Monk Mercuriy's evidence.
A similar evidence, relating to the same years, is found in a diary of a Caucasian anchorite monk Mercuriy, who speaks of himself in the third person as 'the beekeeper':
"One night the strange occurrence repeated during his reading the midnight prayers. The music was playing deep inside his mind, perceived by the inner ear, and now it was a whole symphony orchestra. Violins, cellos and the double-bass were clearly heard, though he could not say what exactly was on. It was a long-drawn piece of music of two-and-a-half-hours length, impossible to stop or distract from and terribly interfering with prayer. The hermit had to go on listening to the unbidden concert giving up his regular canon. As soon as he gave up his attempts to pray and went to bed it stopped.
Next page night when he was just going to start the Mesonycticon he heard another concert. This time it was a brass band. To the accompaniment of the triumphant blare troops seemed to be marching past his lonely cell. Carried away by the catching tune, he did not even notice how he started to beat the rhythm with his right hand. So that night also was lost. The devil skilfully prevented the beekeeper from prayer. There followed a whole series of such concerts, now vocal, now instrumental, almost every night. Once even at daytime he heard somewhere very near behind the cell the town cathedral choir singing, and could well discern its main chorister's familiar soprano.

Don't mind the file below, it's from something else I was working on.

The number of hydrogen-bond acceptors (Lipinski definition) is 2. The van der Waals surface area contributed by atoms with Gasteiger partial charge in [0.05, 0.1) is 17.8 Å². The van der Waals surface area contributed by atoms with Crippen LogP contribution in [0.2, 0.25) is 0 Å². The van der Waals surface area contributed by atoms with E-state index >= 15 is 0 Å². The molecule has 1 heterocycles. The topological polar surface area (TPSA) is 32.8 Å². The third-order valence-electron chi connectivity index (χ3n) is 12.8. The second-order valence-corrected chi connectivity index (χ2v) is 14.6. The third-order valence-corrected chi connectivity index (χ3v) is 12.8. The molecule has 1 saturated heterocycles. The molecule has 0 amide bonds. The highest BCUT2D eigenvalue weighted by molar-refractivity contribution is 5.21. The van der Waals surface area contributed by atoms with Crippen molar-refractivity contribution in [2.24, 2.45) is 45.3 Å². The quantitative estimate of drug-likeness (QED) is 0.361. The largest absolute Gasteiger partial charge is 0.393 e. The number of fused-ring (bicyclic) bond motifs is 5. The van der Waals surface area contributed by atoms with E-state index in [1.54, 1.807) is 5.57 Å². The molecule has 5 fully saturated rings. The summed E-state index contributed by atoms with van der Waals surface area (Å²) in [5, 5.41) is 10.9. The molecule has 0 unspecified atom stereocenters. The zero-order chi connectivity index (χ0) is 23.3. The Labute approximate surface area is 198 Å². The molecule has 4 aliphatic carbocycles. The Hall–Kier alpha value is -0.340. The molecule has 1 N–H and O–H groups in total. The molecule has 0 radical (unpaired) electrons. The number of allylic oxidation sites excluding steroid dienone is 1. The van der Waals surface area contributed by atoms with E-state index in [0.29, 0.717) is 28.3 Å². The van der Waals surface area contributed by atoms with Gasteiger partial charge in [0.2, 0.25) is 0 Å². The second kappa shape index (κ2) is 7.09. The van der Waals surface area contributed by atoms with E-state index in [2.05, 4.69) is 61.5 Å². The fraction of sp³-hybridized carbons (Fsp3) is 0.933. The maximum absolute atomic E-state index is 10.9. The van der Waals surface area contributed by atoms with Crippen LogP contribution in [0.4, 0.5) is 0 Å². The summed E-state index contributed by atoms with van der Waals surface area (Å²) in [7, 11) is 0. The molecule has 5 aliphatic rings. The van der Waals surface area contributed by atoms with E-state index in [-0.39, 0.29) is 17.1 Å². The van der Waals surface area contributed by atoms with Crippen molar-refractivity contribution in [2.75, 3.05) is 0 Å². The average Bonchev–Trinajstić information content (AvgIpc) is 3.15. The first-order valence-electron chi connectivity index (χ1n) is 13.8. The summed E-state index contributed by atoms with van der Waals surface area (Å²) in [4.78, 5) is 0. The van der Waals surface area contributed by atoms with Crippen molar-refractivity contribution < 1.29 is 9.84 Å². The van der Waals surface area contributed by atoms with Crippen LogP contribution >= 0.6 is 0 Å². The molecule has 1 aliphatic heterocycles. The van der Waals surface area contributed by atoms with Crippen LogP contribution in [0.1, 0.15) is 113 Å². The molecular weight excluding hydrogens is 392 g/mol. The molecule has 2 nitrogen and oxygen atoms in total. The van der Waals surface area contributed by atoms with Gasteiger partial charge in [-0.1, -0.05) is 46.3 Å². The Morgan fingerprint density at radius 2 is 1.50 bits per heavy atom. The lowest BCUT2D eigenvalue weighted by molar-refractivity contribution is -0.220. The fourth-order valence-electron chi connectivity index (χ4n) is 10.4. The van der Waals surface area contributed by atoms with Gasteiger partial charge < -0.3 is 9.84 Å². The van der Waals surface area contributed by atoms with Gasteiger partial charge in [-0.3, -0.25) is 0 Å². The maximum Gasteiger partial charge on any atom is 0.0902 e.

One midnight concert was really remarkable. It was apparently the demon's own composition performed on some metallic instruments producing incomprehensible and amazingly tender sounds that bore a remote resemblance of the pleasant vibrating striking of an old clock. The melody was very much alike the old Italian waltz 'Neapolitan Nights'. The beekeeper first remembered the tune, yet by dawn all had vanished from his memory" (Monk Mercuriy. "High in the Caucasus", Moscow, 'Palomnik', p. 1998).
Among Russian composers the most obvious medium was A.N. Skriabin (1872-1915), who considered himself a great 'missionary', a prophet and even the Antichrist. His anti-Christian, satanic trend is deliberately stressed in his opuses' very titles: 'Poeme satanique', 'The Black Mass' (the composer's title for his Ninth sonata).